Hong Kong share market closed down at two months low on Thursday, 09 May 2019, tracking falls in Mainland A-share market which fell to lowest level in 11 weeks todayon mounting jitters about trade-war fears after Trump claimed that China 'broke the deal'. At closing bell, the Hang Seng Index fell 2.4%, or 692.13 points, to 28,311.07,its lowest close since March 8. The Hang Seng China Enterprises Index dropped 2.27%, or 252.31 points, to 10,845.06.
Risk aversion selloff continued after the US President Donald Trump accused China of scuppering the two nations' trade talks, fanning traders' fears that his threatened tariff increases on Chinese goods will be implemented on Friday. US President Donald Trump said on Wednesday that China "broke the deal" it had reached in trade talks with the United States, and vowed not to back down on imposing new tariffs on Chinese imports unless Beijing "stops cheating our workers."
The US Trade Representative's office announced that tariffs on $200 billion worth of Chinese goods would increase to 25% from 10% at 12:01 a.m. (0401) GMT on Friday, right in the middle of two days of meetings between Chinese Vice Premier Liu He and Trump's top trade officials in Washington. Beijing has announced it would retaliate if tariffs rise.
The risk appetite faded after April data from the People's Bank of China showed aggregate financing and new lending both fell short of projections, calling into question the strength of the world's second-largest economy. On the trade-dispute front, China turned more hawkish in tone, with the Commerce Ministry saying in a statement late Wednesday that necessary countermeasures will be taken against any trade tariff increases by Washington. President Xi Jinping's top trade negotiator Liu He will be in Washington for two days through Friday for a fresh round of trade talks.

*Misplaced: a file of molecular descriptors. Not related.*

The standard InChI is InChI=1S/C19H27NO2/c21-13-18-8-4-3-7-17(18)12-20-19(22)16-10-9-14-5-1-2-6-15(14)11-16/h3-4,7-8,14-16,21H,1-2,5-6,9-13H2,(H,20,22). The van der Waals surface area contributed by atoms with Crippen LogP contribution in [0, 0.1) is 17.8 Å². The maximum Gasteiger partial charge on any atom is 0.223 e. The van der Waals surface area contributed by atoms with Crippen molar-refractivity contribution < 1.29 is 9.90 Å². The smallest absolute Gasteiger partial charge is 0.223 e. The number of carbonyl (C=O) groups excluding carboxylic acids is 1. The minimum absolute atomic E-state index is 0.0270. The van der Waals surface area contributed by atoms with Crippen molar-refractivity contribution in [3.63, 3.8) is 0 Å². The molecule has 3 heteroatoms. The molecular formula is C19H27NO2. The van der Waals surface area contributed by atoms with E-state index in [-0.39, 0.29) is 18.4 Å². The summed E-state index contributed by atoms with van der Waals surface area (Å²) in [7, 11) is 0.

Foreign buying of Chinese stocks has slowed significantly since March and turned negative in April and May, as investors worried that Beijing is turning more cautious about further stimulus amid signs that the economy is starting to stabilise.
Blue chips were mostly lower except China Mobile (00941), which edged up 0.1% to HK$72.75. HSBC (00005) dipped 1.5% to HK$66.45. HKEX (00388) sank 5% to HK$248. Tencent (00700) declined by 2.4% to HK$375.6.
AIA (01299) shed 2.8% to HK$78.15.
Chinese lenders were lower, dragged by the slide of the A-shaer market. CCB (00939) sank 3.2% to HK$6.44. ICBC (01398) slipped 2.7% to HK$5.5. BOC (03988) fell 2.5% to HK$3.51. ABC (01288) ebbed 2% to HK$3.43. CM Bank (03968) slumped 4.7% to HK$36.2.
Automakers shares declined after CPCA said China's passenger car daily sales declined by 18% in April to 44,300 units. Geely Automobile Holdings slumped 6 per cent to HK$13.50, its lowest close since March 4 as the worst performer on the Hang Seng gauge after announcing its auto sales decreased 19 per cent from a year earlier in April and dropped 17 per cent on month. BAIC Motor (01958) shed 5% to HK$4.96. Great Wall Motor (02333) retreated 2.9% to HK$5.8. GAC Group (02238) slipped 4.2% to HK$7.75. BYD (01211) dipped 1.9% to HK$48.85.
Mega Expo Holdings, an event organiser, plummeted 30 per cent to HK$2.95 before trading was suspended. That followed a short-seller report accusing the company of fraud.
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